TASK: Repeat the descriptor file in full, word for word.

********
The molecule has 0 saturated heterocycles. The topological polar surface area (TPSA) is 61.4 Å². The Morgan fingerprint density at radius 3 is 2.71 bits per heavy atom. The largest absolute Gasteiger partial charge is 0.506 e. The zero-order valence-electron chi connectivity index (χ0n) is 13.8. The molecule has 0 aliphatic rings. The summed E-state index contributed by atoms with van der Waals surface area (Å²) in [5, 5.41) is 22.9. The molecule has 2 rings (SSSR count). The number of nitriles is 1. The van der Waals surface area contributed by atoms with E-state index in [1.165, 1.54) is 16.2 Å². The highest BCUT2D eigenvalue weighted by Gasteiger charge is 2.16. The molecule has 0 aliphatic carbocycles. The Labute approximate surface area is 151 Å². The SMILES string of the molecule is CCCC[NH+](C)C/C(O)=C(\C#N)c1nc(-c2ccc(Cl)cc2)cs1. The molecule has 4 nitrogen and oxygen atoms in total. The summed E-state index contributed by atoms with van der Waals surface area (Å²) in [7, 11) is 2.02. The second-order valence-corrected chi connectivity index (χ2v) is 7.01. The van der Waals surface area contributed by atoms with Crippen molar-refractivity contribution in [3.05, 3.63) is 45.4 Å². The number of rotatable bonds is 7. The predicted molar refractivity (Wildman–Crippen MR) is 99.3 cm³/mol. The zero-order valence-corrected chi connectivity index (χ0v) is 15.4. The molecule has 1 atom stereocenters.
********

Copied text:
The molecule has 0 saturated heterocycles. The topological polar surface area (TPSA) is 61.4 Å². The Morgan fingerprint density at radius 3 is 2.71 bits per heavy atom. The largest absolute Gasteiger partial charge is 0.506 e. The zero-order valence-electron chi connectivity index (χ0n) is 13.8. The molecule has 0 aliphatic rings. The summed E-state index contributed by atoms with van der Waals surface area (Å²) in [5, 5.41) is 22.9. The molecule has 2 rings (SSSR count). The number of nitriles is 1. The van der Waals surface area contributed by atoms with E-state index in [1.165, 1.54) is 16.2 Å². The highest BCUT2D eigenvalue weighted by Gasteiger charge is 2.16. The molecule has 0 aliphatic carbocycles. The Labute approximate surface area is 151 Å². The SMILES string of the molecule is CCCC[NH+](C)C/C(O)=C(\C#N)c1nc(-c2ccc(Cl)cc2)cs1. The molecule has 4 nitrogen and oxygen atoms in total. The summed E-state index contributed by atoms with van der Waals surface area (Å²) in [7, 11) is 2.02. The second-order valence-corrected chi connectivity index (χ2v) is 7.01. The van der Waals surface area contributed by atoms with Crippen molar-refractivity contribution in [3.05, 3.63) is 45.4 Å². The number of rotatable bonds is 7. The predicted molar refractivity (Wildman–Crippen MR) is 99.3 cm³/mol. The zero-order valence-corrected chi connectivity index (χ0v) is 15.4. The molecule has 1 atom stereocenters.